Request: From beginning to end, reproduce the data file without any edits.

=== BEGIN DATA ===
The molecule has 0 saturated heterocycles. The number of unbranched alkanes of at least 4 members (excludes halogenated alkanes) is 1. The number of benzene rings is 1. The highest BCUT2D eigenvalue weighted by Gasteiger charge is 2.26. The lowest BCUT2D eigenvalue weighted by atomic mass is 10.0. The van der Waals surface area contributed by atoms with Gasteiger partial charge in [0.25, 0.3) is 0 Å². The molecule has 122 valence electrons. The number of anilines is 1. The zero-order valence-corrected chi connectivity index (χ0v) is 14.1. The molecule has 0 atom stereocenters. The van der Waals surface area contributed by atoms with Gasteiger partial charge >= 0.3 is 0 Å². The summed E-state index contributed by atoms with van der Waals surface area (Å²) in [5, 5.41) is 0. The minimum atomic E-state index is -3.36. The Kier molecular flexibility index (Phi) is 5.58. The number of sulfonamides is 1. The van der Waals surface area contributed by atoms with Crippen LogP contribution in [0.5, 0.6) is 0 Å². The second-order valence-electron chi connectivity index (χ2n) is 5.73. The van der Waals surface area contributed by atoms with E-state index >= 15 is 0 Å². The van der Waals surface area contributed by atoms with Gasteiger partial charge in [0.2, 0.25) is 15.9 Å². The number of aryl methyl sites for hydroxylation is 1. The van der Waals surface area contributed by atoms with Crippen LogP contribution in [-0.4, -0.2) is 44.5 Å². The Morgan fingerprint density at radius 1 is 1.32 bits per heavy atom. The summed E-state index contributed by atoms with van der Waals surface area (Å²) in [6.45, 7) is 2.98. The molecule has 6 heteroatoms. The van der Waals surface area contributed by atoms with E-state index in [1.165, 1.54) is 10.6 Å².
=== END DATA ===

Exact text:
The molecule has 0 saturated heterocycles. The number of unbranched alkanes of at least 4 members (excludes halogenated alkanes) is 1. The number of benzene rings is 1. The highest BCUT2D eigenvalue weighted by Gasteiger charge is 2.26. The lowest BCUT2D eigenvalue weighted by atomic mass is 10.0. The van der Waals surface area contributed by atoms with Gasteiger partial charge in [0.25, 0.3) is 0 Å². The molecule has 122 valence electrons. The number of anilines is 1. The zero-order valence-corrected chi connectivity index (χ0v) is 14.1. The molecule has 0 atom stereocenters. The van der Waals surface area contributed by atoms with Gasteiger partial charge >= 0.3 is 0 Å². The summed E-state index contributed by atoms with van der Waals surface area (Å²) in [5, 5.41) is 0. The minimum atomic E-state index is -3.36. The Kier molecular flexibility index (Phi) is 5.58. The number of sulfonamides is 1. The van der Waals surface area contributed by atoms with Crippen LogP contribution in [0.5, 0.6) is 0 Å². The second-order valence-electron chi connectivity index (χ2n) is 5.73. The van der Waals surface area contributed by atoms with E-state index >= 15 is 0 Å². The van der Waals surface area contributed by atoms with Gasteiger partial charge in [0.2, 0.25) is 15.9 Å². The number of aryl methyl sites for hydroxylation is 1. The van der Waals surface area contributed by atoms with Crippen LogP contribution in [-0.4, -0.2) is 44.5 Å². The Morgan fingerprint density at radius 1 is 1.32 bits per heavy atom. The summed E-state index contributed by atoms with van der Waals surface area (Å²) in [6.45, 7) is 2.98. The molecule has 6 heteroatoms. The van der Waals surface area contributed by atoms with E-state index in [1.165, 1.54) is 10.6 Å².